April 16, 2020
China To Ban Online Gaming With Foreigners, Reportedly Fearing Unchecked Free Speech

The Communist Party of China has decided to issue a ban on citizens participating in online gaming with foreigners. The government is known for its severe restrictions on internet access for the public, with the limitations commonly dubbed the "Great Firewall."

According to Taiwan News, the Communist regime recently recognized an "authority vacuum" in the multiplayer games, which allow citizens to communicate with individuals outside of the firewall without any monitoring. The paper added that the government was uncomfortable having such an outlet for unchecked free speech, and local governments began drafting laws to prohibit players from talking with people outside of China.

This is not the first time that the Communist regime has put online gaming in its crosshairs. On April 10, the Chinese government banned a popular social simulation game called "Animal Crossing" after a pro-Hong Kong activist created a customized scene that mocked Chinese President Xi Jinping and contained a "Free Hong Kong" banner.

The CCP also discovered that others were using Animal Crossing to voice their disapproval of the party — and the government's handling of the coronavirus pandemic, in particular.

Taiwan News claimed that the last issue was one of the major reasons behind the law, as the government aimed to "block Chinese people from learning how the world is reacting to Beijing's handling of the outbreak and subsequent cover-ups."

China has been the subject of international condemnation for the coronavirus pandemic, with many critics claiming that the country provided misleading information about the virus.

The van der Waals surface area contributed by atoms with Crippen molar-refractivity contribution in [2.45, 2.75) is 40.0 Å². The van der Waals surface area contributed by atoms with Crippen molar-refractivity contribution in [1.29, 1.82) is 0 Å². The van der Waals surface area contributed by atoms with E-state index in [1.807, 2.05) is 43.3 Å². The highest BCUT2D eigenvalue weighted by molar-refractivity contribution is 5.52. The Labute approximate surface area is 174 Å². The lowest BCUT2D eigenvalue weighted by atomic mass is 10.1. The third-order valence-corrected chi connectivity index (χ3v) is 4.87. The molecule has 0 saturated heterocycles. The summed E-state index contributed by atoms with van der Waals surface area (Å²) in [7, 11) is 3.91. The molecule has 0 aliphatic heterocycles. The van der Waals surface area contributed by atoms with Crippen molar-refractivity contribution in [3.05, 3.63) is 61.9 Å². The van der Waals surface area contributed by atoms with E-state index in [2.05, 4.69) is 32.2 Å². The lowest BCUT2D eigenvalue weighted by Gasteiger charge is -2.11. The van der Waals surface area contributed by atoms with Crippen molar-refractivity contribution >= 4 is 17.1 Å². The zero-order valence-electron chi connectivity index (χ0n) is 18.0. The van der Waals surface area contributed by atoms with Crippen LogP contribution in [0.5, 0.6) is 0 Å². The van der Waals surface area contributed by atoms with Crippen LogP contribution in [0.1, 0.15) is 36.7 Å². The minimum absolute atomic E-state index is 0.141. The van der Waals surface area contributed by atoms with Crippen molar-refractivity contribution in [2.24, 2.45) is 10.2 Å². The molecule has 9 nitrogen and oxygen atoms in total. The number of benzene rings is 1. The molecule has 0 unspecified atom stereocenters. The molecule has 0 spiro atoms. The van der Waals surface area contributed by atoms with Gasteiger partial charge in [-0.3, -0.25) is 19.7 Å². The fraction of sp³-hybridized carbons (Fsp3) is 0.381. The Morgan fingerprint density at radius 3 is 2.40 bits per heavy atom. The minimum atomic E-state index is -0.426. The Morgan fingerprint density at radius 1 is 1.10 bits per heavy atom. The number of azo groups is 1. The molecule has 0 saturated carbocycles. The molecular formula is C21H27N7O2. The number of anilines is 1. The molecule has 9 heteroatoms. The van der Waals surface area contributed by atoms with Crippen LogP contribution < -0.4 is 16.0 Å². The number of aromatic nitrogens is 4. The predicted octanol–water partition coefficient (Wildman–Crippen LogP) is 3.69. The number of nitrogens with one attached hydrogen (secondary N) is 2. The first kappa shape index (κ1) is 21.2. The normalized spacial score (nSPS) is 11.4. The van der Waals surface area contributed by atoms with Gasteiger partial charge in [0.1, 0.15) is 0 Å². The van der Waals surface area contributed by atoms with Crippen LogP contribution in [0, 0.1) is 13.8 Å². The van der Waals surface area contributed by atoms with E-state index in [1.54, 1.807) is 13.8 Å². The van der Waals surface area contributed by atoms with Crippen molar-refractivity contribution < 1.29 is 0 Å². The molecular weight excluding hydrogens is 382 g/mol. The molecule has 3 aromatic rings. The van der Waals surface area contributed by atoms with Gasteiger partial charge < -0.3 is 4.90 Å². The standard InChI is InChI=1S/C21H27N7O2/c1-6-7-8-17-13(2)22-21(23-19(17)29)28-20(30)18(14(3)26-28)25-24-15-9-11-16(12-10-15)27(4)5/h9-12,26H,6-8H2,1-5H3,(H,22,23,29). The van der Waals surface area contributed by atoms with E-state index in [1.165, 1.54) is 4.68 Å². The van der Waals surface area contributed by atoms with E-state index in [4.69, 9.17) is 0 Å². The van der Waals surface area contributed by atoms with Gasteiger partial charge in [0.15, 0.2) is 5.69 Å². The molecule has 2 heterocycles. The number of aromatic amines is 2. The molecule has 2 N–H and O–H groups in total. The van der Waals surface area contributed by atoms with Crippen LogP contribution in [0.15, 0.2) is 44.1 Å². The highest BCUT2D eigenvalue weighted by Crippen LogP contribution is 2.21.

For example, reports have suggested that the government lied about the scale of fatalities in the epicenter of Wuhan. Though the CCP claimed that only 2,535 people in the city died from COVID-19, residents have since claimed that the true number could be as high as 47,000.

Another recent report has suggested that the virus could have originated in a Chinese research laboratory and not a wet market, as was recently covered by The Inquisitr.

In addition to banning online gaming with foreigners, the new law will reportedly include sweeping new regulations that will make all games subject to surveillance and require players to use their real names instead of a username or anonymous identity.

The law will also prohibit any game that features zombies, plagues, or map editing — even in single-player formats. Additionally, it will reportedly disallow any form of virtual union organizing or roleplaying.

Other new rules in the law are less political in nature and focus on ways to curb gaming addiction. These include a strict curfew for players under 18 and capping the amount of money that can be spent in games.